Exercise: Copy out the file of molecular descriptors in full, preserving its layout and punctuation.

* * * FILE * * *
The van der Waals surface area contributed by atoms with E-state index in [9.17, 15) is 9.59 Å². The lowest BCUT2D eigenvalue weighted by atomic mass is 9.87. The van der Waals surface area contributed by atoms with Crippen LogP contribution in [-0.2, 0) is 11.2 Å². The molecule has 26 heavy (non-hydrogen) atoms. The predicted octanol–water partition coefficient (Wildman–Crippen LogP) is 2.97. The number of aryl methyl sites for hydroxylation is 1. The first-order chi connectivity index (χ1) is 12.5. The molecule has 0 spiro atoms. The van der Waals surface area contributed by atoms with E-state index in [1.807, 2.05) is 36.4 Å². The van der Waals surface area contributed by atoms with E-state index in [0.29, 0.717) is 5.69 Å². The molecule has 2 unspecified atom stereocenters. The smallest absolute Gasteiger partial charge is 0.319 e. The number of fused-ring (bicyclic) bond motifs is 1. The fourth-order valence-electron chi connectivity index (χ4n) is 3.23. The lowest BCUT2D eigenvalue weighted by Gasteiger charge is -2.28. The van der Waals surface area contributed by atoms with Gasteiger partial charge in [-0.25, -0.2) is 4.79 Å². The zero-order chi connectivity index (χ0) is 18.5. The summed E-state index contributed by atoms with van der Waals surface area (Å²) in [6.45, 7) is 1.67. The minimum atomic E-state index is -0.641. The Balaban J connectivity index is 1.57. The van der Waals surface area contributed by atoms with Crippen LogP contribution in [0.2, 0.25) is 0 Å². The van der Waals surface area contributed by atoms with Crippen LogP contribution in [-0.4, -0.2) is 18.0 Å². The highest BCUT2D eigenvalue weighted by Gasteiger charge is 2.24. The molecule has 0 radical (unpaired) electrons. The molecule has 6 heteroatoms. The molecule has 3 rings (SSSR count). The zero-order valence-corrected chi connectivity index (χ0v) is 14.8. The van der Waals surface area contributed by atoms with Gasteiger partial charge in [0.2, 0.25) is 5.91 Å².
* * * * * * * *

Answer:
The van der Waals surface area contributed by atoms with E-state index in [9.17, 15) is 9.59 Å². The lowest BCUT2D eigenvalue weighted by atomic mass is 9.87. The van der Waals surface area contributed by atoms with Crippen LogP contribution in [-0.2, 0) is 11.2 Å². The molecule has 26 heavy (non-hydrogen) atoms. The predicted octanol–water partition coefficient (Wildman–Crippen LogP) is 2.97. The number of aryl methyl sites for hydroxylation is 1. The first-order chi connectivity index (χ1) is 12.5. The molecule has 0 spiro atoms. The van der Waals surface area contributed by atoms with E-state index in [1.807, 2.05) is 36.4 Å². The van der Waals surface area contributed by atoms with E-state index in [0.29, 0.717) is 5.69 Å². The molecule has 2 unspecified atom stereocenters. The smallest absolute Gasteiger partial charge is 0.319 e. The number of fused-ring (bicyclic) bond motifs is 1. The fourth-order valence-electron chi connectivity index (χ4n) is 3.23. The lowest BCUT2D eigenvalue weighted by Gasteiger charge is -2.28. The van der Waals surface area contributed by atoms with Gasteiger partial charge in [-0.25, -0.2) is 4.79 Å². The zero-order chi connectivity index (χ0) is 18.5. The summed E-state index contributed by atoms with van der Waals surface area (Å²) in [6.45, 7) is 1.67. The minimum atomic E-state index is -0.641. The Balaban J connectivity index is 1.57. The van der Waals surface area contributed by atoms with Crippen LogP contribution in [0.2, 0.25) is 0 Å². The van der Waals surface area contributed by atoms with Crippen LogP contribution in [-0.4, -0.2) is 18.0 Å². The highest BCUT2D eigenvalue weighted by Gasteiger charge is 2.24. The molecule has 0 radical (unpaired) electrons. The molecule has 6 heteroatoms. The molecule has 3 rings (SSSR count). The zero-order valence-corrected chi connectivity index (χ0v) is 14.8. The van der Waals surface area contributed by atoms with Gasteiger partial charge in [0.2, 0.25) is 5.91 Å².